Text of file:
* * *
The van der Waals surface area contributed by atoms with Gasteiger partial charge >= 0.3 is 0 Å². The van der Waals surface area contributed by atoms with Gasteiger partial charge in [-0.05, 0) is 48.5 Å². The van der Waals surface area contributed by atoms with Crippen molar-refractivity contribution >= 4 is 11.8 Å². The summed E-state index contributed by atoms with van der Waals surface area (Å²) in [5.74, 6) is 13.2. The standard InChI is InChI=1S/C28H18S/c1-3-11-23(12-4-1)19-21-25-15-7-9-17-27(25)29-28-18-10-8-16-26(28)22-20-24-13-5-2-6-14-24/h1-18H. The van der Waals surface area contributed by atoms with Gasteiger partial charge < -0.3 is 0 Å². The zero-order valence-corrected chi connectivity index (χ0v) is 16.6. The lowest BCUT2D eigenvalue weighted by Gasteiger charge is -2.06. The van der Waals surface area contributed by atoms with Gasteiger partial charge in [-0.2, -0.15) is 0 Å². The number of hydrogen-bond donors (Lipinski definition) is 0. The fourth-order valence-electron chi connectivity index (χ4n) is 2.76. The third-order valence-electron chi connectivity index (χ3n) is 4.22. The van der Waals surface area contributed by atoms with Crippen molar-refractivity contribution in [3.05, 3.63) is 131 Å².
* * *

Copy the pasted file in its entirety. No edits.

The van der Waals surface area contributed by atoms with Gasteiger partial charge >= 0.3 is 0 Å². The van der Waals surface area contributed by atoms with Gasteiger partial charge in [-0.05, 0) is 48.5 Å². The van der Waals surface area contributed by atoms with Crippen molar-refractivity contribution >= 4 is 11.8 Å². The summed E-state index contributed by atoms with van der Waals surface area (Å²) in [5.74, 6) is 13.2. The standard InChI is InChI=1S/C28H18S/c1-3-11-23(12-4-1)19-21-25-15-7-9-17-27(25)29-28-18-10-8-16-26(28)22-20-24-13-5-2-6-14-24/h1-18H. The van der Waals surface area contributed by atoms with Gasteiger partial charge < -0.3 is 0 Å². The zero-order valence-corrected chi connectivity index (χ0v) is 16.6. The lowest BCUT2D eigenvalue weighted by Gasteiger charge is -2.06. The van der Waals surface area contributed by atoms with Gasteiger partial charge in [-0.2, -0.15) is 0 Å². The number of hydrogen-bond donors (Lipinski definition) is 0. The fourth-order valence-electron chi connectivity index (χ4n) is 2.76. The third-order valence-electron chi connectivity index (χ3n) is 4.22. The van der Waals surface area contributed by atoms with Crippen molar-refractivity contribution in [3.05, 3.63) is 131 Å².